I thought it was interesting that the developer that won the Nebraska Innovation Park bid to develop infrastructure is the same company that was picked by the city to develop shops near the future arena.
Woodbury Corp. of Salt Lake City partnered with WRK of Lincoln to win the bidding to develop stores, restaurants, offices and so on near the future $168 million arena that will be built west of the downtown post office. I don’t believe Woodbury had done any projects in Lincoln before they won the arena gig, but they’ve signed on with WRK to do several projects since getting interested in the arena project.
The two companies are also building condos on top of the city parking garage under construction downtown between 13th and 14th on Q street. They’re also building a hotel in the Haymarket, which will be next door to the Sheldon expansion. And now, Woodbury — which is the managing partner in what it calls Nebraska Nova Development LLC — has signed an agreement to develop infrastructure for the first phase of Innovation Park (UNL’s research and development corridor on what used to be the state fairgrounds).
When I was at the LJS, I wrote about the wundertwins behind WRK, and if I were still an LJS reporter, I’d be trying to get an interview with Woodbury folks to find out why they see such potential in Lincoln, and how they’re able to invest so much money here during tough economic times. I think it’d be an interesting and well-read story.
With the venerable Cornhusker Hotel (that’s what we like to call it) teetering on the edge of foreclosure, one has to wonder what’s going through the minds of the developers who have four more hotels planned for downtown Lincoln.
And the city plans to dole out financial incentives to all four of them — infuriating some existing hotel owners. There’s the hotel that will be built across the street from the yet-to-be-built arena, a hotel to be built by WRK in the Haymarket, another Haymarket hotel literally across the street from WRK’s being planned by B&J Partnership, and a hotel on the block straight south of the Gold’s Building.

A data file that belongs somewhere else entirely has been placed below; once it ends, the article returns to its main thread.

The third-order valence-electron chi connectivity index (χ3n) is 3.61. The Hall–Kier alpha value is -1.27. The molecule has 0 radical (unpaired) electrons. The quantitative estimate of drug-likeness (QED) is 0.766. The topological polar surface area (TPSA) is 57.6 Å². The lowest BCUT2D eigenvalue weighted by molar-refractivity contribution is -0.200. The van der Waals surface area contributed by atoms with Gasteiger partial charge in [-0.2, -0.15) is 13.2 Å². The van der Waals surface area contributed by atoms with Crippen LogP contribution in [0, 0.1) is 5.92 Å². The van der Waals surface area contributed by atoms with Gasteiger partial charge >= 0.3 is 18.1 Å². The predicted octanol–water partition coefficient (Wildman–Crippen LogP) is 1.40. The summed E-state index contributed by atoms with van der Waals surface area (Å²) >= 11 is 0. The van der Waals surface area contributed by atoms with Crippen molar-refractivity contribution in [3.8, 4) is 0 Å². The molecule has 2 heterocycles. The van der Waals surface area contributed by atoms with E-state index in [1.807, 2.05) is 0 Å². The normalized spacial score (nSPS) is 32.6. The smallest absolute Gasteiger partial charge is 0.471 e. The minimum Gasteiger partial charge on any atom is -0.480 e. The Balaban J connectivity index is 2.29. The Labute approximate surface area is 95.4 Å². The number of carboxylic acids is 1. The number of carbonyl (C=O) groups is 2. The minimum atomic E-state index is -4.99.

I’ll be shocked if the Gold’s project ever gets built — but the other three seem pretty sure to be built right now. Buildings have already been demolished and work is scheduled to begin this year on the two Haymarket hotels.
But if the Cornhusker is having financial problems, how will four more hotels fare? And should the city be giving developers tax breaks to help them build, when most other Lincoln hotels are not exactly filling their beds?
The owner of the downtown Holiday Inn has previously expressed his unhappiness with the city’s plans to subsidize up to four more downtown hotels — but city officials have so far been undeterred, saying, in essence, if the market is too saturated, the developers won’t be able to get financing anyway.
The Holiday Inn owner warned in August that Lincoln’s occupancy rate is only about 54 percent, and said Lincoln didn’t have room for one more hotel, much less four subsidized hotels. He flat out said he would lose his investment in the Holiday Inn if the hotels are built.
Meanwhile, the Cornhusker Marriott will go up for public auction on Feb. 17 unless it comes up with enough money to pay its former management company, Island Hospitality Management. Island Hospitality is trying to force the issue by by threatening foreclosure against Shubh Hotels Lincoln, which owns the Cornhusker but has lost most of its other hotels nationwide due to financial problems.
Island Hospitality recently obtained an $800,000 judgment against Shubh Hotels for unpaid bills and got court approval to garnish rents from office tenants in Cornhusker Plaza, according to the Lincoln Journal Star.
It’ll be interesting to see if any city officials have anything to say about any of this, given their plans to help build four more — I’m not going to hold my breath though.